Jenn schedules about 213 student worker hours just for desk work.Why is this important? Our libraries and institutions are very different. No matter what type of library you’re in, you can probably find ways to integrate technology into your student employee program.
AmandaAs my Director, Pat Duck, will tell you, if you can manage student employees you can probably manage anyone. They only work 10 hours a week, work is not their main priority, which means that they are often distracted.
Layout is good; organizational structure is good; design ease can be complicated. But, to be honest, I was not a huge fan of this platform. However, it was what was available at the time, so I just found a way to make it work.
Bullet 1: for discussions, task allocation, resources, surveys, assessment, interactive training, calendars, time clock/payroll tracking, and scheduling.
The main page for the Library Student Worker team site. The environmental aesthetics can be adjusted according to preference.
After the LSWs clock in, they click on the task calendar link to get to their individualized task sheet. This has become an intuitive action for them. In fact, they get a little uneasy if I happen to forget to update their sheet! This platform allows for me to create each scheduling component as a “recurring event.” So, I only have to input / update once a semester.
Once they click on their name, a hyperlink to the task sheet pops up. I can also integrate external tasks (such as special projects or media tasks) into this spot, as needed.
This is an example of a LSW task sheet. Note the interlinking checklists…
Left menu screen shots: these are examples of the types of linking that can be done within the team site.
One cool feature is the ability to create and insert crosslinking into a Wiki page. If I’m being honest, this page does not get used much by the students. However, they are expected to know where it is within the site and when questions come up, I can many times just point them into the direction of the FAQ page.
In my experience, keeping the FAQs list within the topic short and sweet yields higher readership.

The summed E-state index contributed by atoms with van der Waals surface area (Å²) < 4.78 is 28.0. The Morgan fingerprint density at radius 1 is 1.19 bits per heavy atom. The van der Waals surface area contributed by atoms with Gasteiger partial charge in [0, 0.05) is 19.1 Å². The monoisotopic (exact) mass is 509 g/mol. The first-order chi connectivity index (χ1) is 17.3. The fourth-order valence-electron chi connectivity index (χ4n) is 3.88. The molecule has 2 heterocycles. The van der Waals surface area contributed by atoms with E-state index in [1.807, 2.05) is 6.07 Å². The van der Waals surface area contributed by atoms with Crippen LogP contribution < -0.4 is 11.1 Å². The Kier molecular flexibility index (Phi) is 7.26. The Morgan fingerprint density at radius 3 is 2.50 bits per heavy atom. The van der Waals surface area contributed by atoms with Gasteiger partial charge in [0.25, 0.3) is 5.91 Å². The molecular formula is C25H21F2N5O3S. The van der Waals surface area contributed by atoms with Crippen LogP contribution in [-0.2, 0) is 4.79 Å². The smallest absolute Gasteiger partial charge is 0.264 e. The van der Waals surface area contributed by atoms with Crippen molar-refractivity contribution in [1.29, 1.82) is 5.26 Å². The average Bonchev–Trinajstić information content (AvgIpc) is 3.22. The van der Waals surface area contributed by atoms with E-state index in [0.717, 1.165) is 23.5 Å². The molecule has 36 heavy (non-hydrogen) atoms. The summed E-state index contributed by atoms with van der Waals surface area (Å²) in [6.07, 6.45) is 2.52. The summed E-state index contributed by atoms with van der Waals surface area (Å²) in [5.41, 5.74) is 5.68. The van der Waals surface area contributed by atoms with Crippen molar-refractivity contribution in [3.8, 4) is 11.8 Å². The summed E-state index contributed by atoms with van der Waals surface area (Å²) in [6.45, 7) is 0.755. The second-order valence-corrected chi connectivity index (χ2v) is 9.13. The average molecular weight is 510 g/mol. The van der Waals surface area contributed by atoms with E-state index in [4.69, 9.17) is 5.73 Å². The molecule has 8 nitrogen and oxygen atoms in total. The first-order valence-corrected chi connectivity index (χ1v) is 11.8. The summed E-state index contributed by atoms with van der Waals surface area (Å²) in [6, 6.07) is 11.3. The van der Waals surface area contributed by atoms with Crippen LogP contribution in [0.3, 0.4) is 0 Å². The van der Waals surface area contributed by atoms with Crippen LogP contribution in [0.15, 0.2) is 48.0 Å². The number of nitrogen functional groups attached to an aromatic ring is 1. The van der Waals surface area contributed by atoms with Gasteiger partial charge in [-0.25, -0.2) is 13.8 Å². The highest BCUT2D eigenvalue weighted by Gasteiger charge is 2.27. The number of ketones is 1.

The surveys allow you to export the data directly into a spreadsheet, or to do a basic internal analysis. This feature is awesome. By hosting it within this environment, you can essentially have a back up of the collected data. Additionally, this feature has allowed me to create an online time clock for the students.
The set up is super easy. The time clock is linked on all of the LSW work computers. When they arrive, they click, they select his or her name and the action, and then hit finish.On the back end it shows me exactly what time the student created the action. Meaning, if he or she chooses the liberty of “doctoring” the time sheet (i.e. they are running late), I can see it. The students are advised of this transparency during orientation. I’ve only had one or two incidents in the past year. The content can be exported into an Excel spreadsheet with one easy click.
I was supposed to get a feel for how the student employees had traditionally been trained and managed.
Amanda: There were additional pros and cons that were unique to my situation. One pro was that my library system already owned Adobe Captivate, so I did not have to ask for funding. However, one con was that I would have to use the Captivate software that installed on my Director's computer. This means that I had to organize my own workflow around her schedule. Although this was not ideal, it did not pose any major problems.
Amanda:Aside the from the software, I didn't need a lot of equipment to create these tutorials. I used a microphone (an old one) to record the voice-over for the tutorials. In order to keep the microphone still while I was recording, I secured the microphone to an empty paper box placed on the desk. It is helpful to have some scratch paper when creating these tutorials, especially when trying to sync the sound with the objects on the screen. Depending on the content of your tutorial, you might also need a digital camera or scanner. If you have old pictures or documents that you would like to include, then you would want to scan them in. If you are doing a virtual tour and need to add up-to-date pictures of your library, you would need a digital camera.
Show the tutorial through the end of the "discharge" sectionhttp://www.pitt.edu/~upglib/circulation.htm